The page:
Medieval / Renaissance Great Pipes
The Medieval Great Pipe is a single drone, conical bore bagpipe with a warm and present sound. During the Renaissnance a second drone was added and expanded the complexity of the instruments sound. The timbre and visual presence of the bagpipe is similar to other bagpipes found on the Atlantic coast of Europe such as the Spanish Gaita, the Breton Vueze, and the Great Highland bagpipe to name a few.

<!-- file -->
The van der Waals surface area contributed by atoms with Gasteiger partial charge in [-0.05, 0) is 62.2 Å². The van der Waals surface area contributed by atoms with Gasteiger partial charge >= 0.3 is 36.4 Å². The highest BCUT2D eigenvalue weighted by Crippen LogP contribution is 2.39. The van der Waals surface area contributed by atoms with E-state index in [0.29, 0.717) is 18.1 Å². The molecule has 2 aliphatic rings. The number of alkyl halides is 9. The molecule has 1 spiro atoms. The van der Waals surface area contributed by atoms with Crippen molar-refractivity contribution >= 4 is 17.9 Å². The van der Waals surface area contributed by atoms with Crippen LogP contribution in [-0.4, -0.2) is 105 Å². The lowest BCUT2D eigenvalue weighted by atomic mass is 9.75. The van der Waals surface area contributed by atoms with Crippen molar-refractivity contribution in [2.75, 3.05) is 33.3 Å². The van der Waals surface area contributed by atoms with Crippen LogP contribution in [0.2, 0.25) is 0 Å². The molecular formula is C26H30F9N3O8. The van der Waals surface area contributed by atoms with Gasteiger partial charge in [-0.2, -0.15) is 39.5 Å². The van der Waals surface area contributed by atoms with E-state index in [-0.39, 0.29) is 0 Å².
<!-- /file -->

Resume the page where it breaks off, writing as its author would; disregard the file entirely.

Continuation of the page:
Each drone is made with three sections and when fully extended plays in ‘A’ and ‘E’. If the drones are pushed down and shortened they can produce ‘B’ and ‘F’. This is done with no additional manipulation to the reed. If both middle sections of the drones are removed, connecting the top and bottom joints, they will play up a forth and produce ‘D’ and ‘A’. A common configuration for the pipes is to play the Bass in A with the Baritone in E. A more contemoary sound can be derived by playing the Bass in ‘A’ and removing the middle section of the Tenor to play in ‘A’ and octave above the bass.